With more than 35 million people worldwide living with the virus and nearly 2 million new cases each year, HIV remains a major global epidemic. While anti-retroviral therapy (ART) can control the infection, dormant HIV-infected immune cells persist in certain tissues throughout the body and can spring back into action if ART is interrupted. This latent viral reservoir is a major challenge in the development for a cure for HIV.
To better understand the mechanisms and pathology of HIV persistence, researchers, including Sizun Jiang, Ph.D., principal investigator in the Center for Virology and Vaccine Research at BIDMC, developed a new approach that allowed the team to characterize the viral reservoir and immune responses within tissues infected with SIV, a related virus, compared to un-infected control tissues. Doing so revealed differences between the infected and uninfected tissues that enabled the scientists to propose a model for the mechanism by which SIV infection dampens the immune response.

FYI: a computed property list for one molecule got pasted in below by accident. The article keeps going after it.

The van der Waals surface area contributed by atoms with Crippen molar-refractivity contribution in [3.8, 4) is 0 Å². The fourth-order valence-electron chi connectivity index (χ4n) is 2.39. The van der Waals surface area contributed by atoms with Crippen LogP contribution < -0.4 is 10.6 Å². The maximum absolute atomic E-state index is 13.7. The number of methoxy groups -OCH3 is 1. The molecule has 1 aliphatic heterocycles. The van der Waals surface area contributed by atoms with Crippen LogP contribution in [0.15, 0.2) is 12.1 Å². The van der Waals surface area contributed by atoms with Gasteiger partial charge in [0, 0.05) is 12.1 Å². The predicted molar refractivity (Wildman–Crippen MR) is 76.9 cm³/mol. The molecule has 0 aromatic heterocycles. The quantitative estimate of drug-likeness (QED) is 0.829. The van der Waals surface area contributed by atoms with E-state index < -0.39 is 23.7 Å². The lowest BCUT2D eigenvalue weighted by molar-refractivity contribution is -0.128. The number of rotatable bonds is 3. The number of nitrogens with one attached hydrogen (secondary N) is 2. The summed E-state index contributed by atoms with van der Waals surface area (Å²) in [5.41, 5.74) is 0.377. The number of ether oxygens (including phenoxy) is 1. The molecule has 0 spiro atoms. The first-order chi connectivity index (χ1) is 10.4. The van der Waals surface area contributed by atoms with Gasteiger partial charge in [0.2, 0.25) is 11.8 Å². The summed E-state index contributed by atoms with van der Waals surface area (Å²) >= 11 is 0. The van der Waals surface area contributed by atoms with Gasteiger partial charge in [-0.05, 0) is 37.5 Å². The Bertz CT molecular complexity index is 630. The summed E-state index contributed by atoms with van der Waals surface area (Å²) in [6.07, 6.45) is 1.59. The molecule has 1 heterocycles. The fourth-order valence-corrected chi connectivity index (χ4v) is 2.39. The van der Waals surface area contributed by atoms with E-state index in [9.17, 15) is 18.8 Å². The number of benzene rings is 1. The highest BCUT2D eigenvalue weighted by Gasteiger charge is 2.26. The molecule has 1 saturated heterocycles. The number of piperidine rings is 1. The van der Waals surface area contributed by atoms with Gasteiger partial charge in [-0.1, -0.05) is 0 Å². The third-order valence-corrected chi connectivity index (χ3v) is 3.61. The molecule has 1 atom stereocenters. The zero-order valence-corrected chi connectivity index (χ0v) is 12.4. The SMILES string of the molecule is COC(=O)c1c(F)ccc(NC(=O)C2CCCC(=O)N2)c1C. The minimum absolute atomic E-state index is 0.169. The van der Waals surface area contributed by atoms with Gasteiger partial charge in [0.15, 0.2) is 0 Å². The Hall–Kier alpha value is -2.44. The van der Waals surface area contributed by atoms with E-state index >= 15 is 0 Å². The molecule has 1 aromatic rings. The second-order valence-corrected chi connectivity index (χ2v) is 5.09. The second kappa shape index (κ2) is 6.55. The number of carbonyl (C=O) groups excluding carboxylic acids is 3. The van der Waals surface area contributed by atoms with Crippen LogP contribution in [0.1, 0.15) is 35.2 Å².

“Current approaches to study viral tissue reservoirs often require cells to be taken out of their native tissue context,” said lead author Jiang, who started the work while at Stanford University and completed it at BIDMC. “Our technique allows us to characterize protein molecules in situ, which is paramount for enabling studies of viral infection and beyond.”
Coupled with other imaging techniques, the team used PANINI—Protein And Nucleic acid IN situ Imaging, which utilizes antibodies to quantify DNA, RNA and protein levels within tissue compartments—to measure more than 30 tissue features in archival lymphoid tissue from healthy or SIV-infected non-human primates. The technique helped reveal 11 distinct regions, or cellular neighborhoods, within the tissue microenvironment. When researchers compared these neighborhoods between healthy and infected tissues, the differences confirmed well-known hallmarks of retroviral infection and allowed the scientists to develop a machine-learning model to predict viral activation.
“Fundamental questions remain, and future work in situ will be critical to improve our understanding of viral infections and beyond,” said Jiang. “We anticipate PANINI, coupled with other widely adopted imaging strategies, represents a great step forward for advancing insights needed to better guide therapeutic intervention strategies.”